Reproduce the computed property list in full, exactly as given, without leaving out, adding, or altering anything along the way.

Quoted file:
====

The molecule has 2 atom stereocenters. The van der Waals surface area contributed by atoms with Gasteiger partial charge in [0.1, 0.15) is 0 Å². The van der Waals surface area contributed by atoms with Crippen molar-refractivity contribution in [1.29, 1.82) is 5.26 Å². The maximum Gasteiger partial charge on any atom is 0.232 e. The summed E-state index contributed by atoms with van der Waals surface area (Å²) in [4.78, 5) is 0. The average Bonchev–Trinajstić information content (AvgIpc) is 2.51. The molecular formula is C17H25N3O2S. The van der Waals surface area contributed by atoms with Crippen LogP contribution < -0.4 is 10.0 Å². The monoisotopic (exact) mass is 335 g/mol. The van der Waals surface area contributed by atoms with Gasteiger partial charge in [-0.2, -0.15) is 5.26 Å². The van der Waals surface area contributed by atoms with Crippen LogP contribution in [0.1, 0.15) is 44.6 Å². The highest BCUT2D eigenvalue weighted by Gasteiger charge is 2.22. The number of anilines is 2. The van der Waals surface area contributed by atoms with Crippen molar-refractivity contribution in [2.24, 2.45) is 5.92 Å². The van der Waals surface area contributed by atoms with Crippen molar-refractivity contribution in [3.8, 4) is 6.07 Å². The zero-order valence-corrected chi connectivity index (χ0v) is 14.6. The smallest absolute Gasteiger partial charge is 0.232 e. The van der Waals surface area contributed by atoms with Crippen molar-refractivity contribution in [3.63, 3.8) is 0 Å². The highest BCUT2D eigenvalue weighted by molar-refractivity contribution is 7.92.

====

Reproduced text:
The molecule has 2 atom stereocenters. The van der Waals surface area contributed by atoms with Gasteiger partial charge in [0.1, 0.15) is 0 Å². The van der Waals surface area contributed by atoms with Crippen molar-refractivity contribution in [1.29, 1.82) is 5.26 Å². The maximum Gasteiger partial charge on any atom is 0.232 e. The summed E-state index contributed by atoms with van der Waals surface area (Å²) in [4.78, 5) is 0. The average Bonchev–Trinajstić information content (AvgIpc) is 2.51. The molecular formula is C17H25N3O2S. The van der Waals surface area contributed by atoms with Crippen LogP contribution < -0.4 is 10.0 Å². The monoisotopic (exact) mass is 335 g/mol. The van der Waals surface area contributed by atoms with Gasteiger partial charge in [-0.2, -0.15) is 5.26 Å². The van der Waals surface area contributed by atoms with Crippen LogP contribution in [0.1, 0.15) is 44.6 Å². The highest BCUT2D eigenvalue weighted by Gasteiger charge is 2.22. The number of anilines is 2. The van der Waals surface area contributed by atoms with Crippen molar-refractivity contribution in [2.24, 2.45) is 5.92 Å². The van der Waals surface area contributed by atoms with Crippen molar-refractivity contribution in [3.8, 4) is 6.07 Å². The zero-order valence-corrected chi connectivity index (χ0v) is 14.6. The smallest absolute Gasteiger partial charge is 0.232 e. The van der Waals surface area contributed by atoms with Crippen molar-refractivity contribution in [3.63, 3.8) is 0 Å². The highest BCUT2D eigenvalue weighted by molar-refractivity contribution is 7.92.